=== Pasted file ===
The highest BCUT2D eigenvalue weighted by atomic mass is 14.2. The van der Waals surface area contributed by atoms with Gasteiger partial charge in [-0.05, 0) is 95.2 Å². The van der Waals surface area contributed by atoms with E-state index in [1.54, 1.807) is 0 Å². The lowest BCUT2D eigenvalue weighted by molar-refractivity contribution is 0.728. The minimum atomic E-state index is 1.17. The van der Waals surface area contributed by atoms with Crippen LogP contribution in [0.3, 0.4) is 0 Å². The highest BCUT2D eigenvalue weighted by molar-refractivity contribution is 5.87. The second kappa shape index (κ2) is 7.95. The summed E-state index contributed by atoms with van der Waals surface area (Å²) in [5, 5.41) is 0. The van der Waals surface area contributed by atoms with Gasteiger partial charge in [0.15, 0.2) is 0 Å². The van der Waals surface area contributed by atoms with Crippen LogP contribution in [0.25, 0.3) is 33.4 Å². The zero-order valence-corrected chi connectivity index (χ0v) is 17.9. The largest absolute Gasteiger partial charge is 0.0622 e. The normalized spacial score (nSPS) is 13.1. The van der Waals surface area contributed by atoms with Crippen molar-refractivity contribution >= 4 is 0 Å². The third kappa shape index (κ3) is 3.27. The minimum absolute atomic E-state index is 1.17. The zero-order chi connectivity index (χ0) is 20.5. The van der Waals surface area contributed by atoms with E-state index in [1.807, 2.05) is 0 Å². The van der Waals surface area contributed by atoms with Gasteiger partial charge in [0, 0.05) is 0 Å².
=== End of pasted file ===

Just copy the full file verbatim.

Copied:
The highest BCUT2D eigenvalue weighted by atomic mass is 14.2. The van der Waals surface area contributed by atoms with Gasteiger partial charge in [-0.05, 0) is 95.2 Å². The van der Waals surface area contributed by atoms with E-state index in [1.54, 1.807) is 0 Å². The lowest BCUT2D eigenvalue weighted by molar-refractivity contribution is 0.728. The minimum atomic E-state index is 1.17. The van der Waals surface area contributed by atoms with Crippen LogP contribution in [0.3, 0.4) is 0 Å². The highest BCUT2D eigenvalue weighted by molar-refractivity contribution is 5.87. The second kappa shape index (κ2) is 7.95. The summed E-state index contributed by atoms with van der Waals surface area (Å²) in [5, 5.41) is 0. The van der Waals surface area contributed by atoms with Gasteiger partial charge in [0.15, 0.2) is 0 Å². The van der Waals surface area contributed by atoms with Crippen LogP contribution in [0.25, 0.3) is 33.4 Å². The zero-order valence-corrected chi connectivity index (χ0v) is 17.9. The largest absolute Gasteiger partial charge is 0.0622 e. The normalized spacial score (nSPS) is 13.1. The van der Waals surface area contributed by atoms with Crippen molar-refractivity contribution >= 4 is 0 Å². The third kappa shape index (κ3) is 3.27. The minimum absolute atomic E-state index is 1.17. The zero-order chi connectivity index (χ0) is 20.5. The van der Waals surface area contributed by atoms with E-state index in [1.807, 2.05) is 0 Å². The van der Waals surface area contributed by atoms with Gasteiger partial charge in [0, 0.05) is 0 Å².